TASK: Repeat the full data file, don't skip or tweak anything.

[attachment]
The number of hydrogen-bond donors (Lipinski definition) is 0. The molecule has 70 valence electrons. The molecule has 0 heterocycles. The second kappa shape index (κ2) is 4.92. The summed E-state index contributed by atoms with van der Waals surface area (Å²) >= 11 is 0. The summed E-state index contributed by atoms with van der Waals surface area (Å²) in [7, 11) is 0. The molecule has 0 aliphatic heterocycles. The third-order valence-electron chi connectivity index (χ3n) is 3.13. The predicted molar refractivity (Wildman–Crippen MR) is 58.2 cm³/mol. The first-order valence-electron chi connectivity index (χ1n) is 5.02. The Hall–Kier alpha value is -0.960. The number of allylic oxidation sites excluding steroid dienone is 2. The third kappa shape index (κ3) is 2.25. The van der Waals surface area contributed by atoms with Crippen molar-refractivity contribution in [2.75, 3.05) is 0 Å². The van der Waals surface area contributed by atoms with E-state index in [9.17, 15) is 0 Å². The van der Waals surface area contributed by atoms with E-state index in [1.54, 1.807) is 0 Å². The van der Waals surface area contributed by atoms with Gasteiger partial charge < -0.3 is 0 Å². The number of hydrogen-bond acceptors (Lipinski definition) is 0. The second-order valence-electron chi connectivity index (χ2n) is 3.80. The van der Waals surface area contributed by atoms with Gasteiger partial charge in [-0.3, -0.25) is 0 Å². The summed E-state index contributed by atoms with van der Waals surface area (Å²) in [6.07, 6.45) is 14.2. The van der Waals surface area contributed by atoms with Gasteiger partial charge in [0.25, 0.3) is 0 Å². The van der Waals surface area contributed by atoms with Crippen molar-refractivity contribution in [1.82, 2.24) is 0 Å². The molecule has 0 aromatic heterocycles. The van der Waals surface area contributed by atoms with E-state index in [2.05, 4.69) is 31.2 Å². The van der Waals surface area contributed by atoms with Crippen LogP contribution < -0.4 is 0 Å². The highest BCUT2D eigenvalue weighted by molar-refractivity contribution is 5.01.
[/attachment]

The number of hydrogen-bond donors (Lipinski definition) is 0. The molecule has 70 valence electrons. The molecule has 0 heterocycles. The second kappa shape index (κ2) is 4.92. The summed E-state index contributed by atoms with van der Waals surface area (Å²) >= 11 is 0. The summed E-state index contributed by atoms with van der Waals surface area (Å²) in [7, 11) is 0. The molecule has 0 aliphatic heterocycles. The third-order valence-electron chi connectivity index (χ3n) is 3.13. The predicted molar refractivity (Wildman–Crippen MR) is 58.2 cm³/mol. The first-order valence-electron chi connectivity index (χ1n) is 5.02. The Hall–Kier alpha value is -0.960. The number of allylic oxidation sites excluding steroid dienone is 2. The third kappa shape index (κ3) is 2.25. The van der Waals surface area contributed by atoms with Crippen molar-refractivity contribution in [2.75, 3.05) is 0 Å². The van der Waals surface area contributed by atoms with E-state index in [9.17, 15) is 0 Å². The van der Waals surface area contributed by atoms with E-state index in [1.54, 1.807) is 0 Å². The van der Waals surface area contributed by atoms with Gasteiger partial charge < -0.3 is 0 Å². The number of hydrogen-bond acceptors (Lipinski definition) is 0. The second-order valence-electron chi connectivity index (χ2n) is 3.80. The van der Waals surface area contributed by atoms with Gasteiger partial charge in [-0.3, -0.25) is 0 Å². The summed E-state index contributed by atoms with van der Waals surface area (Å²) in [6.07, 6.45) is 14.2. The van der Waals surface area contributed by atoms with Gasteiger partial charge in [0.25, 0.3) is 0 Å². The van der Waals surface area contributed by atoms with Crippen molar-refractivity contribution in [1.82, 2.24) is 0 Å². The molecule has 0 aromatic heterocycles. The van der Waals surface area contributed by atoms with E-state index in [2.05, 4.69) is 31.2 Å². The van der Waals surface area contributed by atoms with Crippen LogP contribution < -0.4 is 0 Å². The highest BCUT2D eigenvalue weighted by molar-refractivity contribution is 5.01.